If you want to sell your company or attract an investor down the line, it’s essential to have your share capital in order.

a percentage of the allotted shares. This is recommended to allow the company to issue further shares to new shareholders down the line, if necessary, and allows the company to remain flexible without going through the process of passing further resolutions to create (or allot) additional shares. Shares are then issued to the shareholder(s) by the directors of the company, who are authorised to do so by means of a resolution to that effect. Upon issuing the share(s), the company, through its

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authorised directors will provide the shareholder(s) with a share certificate and enter the name and details of the shareholder in the company’s register of members. Once issued, the share certificate is conclusive evidence of ownership, unless proven otherwise and allows the shareholder to exercise their rights as a shareholder. The share certificate needs to contain the following details: » The share certificate number, which must be sequential and unique » The number of shares issued

It’s important to note that there can only ever be a single original share certificate. The share register and the company register must be updated and amended every time a new shareholder enters the business or there is any movement in the issued share capital of the company. The views expressed above are some general tips on dealing with the shares of a company and you should always seek specific advice related to your specific legal or corporate governance needs. EM



buy into the franchise was enough for Nivi to get into Body20. “We’re an agile brand that never rests,” she says.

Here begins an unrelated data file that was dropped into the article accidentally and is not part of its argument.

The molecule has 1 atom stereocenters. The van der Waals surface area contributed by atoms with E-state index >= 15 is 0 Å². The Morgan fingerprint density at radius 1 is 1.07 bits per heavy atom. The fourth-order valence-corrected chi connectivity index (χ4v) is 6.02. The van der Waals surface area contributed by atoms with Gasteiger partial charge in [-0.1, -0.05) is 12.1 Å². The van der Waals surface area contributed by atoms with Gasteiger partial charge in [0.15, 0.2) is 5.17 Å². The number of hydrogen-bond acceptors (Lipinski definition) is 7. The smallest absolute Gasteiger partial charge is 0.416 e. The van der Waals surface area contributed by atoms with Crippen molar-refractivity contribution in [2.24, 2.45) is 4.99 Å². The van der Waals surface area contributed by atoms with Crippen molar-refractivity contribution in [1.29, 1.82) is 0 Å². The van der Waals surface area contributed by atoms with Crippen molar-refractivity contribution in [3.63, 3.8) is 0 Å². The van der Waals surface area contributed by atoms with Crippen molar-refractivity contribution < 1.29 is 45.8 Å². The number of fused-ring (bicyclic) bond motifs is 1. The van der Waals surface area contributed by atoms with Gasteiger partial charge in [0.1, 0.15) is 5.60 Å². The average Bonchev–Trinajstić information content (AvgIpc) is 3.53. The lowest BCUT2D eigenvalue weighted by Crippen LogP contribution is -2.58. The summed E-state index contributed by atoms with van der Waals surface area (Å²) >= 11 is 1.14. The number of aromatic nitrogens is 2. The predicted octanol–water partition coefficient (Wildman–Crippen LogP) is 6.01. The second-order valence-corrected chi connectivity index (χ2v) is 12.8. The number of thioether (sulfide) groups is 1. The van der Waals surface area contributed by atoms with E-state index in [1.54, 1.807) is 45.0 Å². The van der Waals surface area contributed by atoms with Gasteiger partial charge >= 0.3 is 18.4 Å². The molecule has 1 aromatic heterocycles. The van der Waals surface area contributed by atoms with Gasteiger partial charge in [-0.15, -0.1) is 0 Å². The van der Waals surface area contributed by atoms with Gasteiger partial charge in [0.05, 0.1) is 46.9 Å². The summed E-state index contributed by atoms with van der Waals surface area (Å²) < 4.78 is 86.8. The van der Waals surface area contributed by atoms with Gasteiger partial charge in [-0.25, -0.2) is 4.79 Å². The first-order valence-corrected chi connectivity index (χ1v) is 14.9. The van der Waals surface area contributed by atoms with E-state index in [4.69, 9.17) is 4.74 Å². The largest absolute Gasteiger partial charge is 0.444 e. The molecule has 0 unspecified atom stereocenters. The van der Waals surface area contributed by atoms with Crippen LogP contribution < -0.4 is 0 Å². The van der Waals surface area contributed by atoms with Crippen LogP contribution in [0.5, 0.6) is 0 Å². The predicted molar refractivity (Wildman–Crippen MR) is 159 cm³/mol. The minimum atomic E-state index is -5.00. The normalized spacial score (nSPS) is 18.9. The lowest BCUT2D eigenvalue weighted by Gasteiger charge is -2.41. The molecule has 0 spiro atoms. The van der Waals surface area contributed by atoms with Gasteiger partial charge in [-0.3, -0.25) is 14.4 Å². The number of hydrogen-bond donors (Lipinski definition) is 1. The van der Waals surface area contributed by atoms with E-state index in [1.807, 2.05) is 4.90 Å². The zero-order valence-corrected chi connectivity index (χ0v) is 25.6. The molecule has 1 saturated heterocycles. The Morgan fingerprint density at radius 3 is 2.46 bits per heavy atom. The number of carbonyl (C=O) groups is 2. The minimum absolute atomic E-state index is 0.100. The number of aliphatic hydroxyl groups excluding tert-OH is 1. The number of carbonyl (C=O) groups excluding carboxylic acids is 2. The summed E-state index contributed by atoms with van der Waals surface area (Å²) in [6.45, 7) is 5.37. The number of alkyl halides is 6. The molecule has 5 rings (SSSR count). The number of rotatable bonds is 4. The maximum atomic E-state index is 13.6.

FIT BODY, FIT FINANCES Nivi Kassiram abandoned the corporate life for a career in health and fitness by investing in a Body20 franchise. She never looked back. BY DIANA ALBERTYN NIVI KASSIRAM, owner of Body20, Atholl Square in Sandton, left behind her career in finance to focus on being a new mom. Little did she know that this decision would lead her into a venture that would enrich her physically, financially and emotionally. “After I had my baby I struggled to lose the weight,” she says. “I attended a Body20 trial session. I was new to the concept and curious to try it.” Nivi loved the experience, but she saw something bigger than simply meeting her weight-loss goals — she saw a business

opportunity. A franchise gave Nivi a way to join an established brand with proven systems, while still owning her own business. “My husband and business partner, Priyesh, who is a doctor, has always been my support and was instrumental in showing me the upside of the business and the validity of the science involved.” After doing her due diligence, Nivi confirmed that Body20’s unique electro muscle stimulation training concept has established a niche in an untapped market, making the

brand a worthwhile investment. LEAVING THE COMFORT ZONE As a new franchisee in a pioneering location, settling into her role as a first-time business owner was a challenge, but a supportive franchisor eased her in. “Bertus Albertse is hands on and extremely smart,” Nivi says of her franchisor. “We’re close to him and understand how he operates. His energy, passion and approachability influences everyone in the business network.” The personalised support coupled with the easy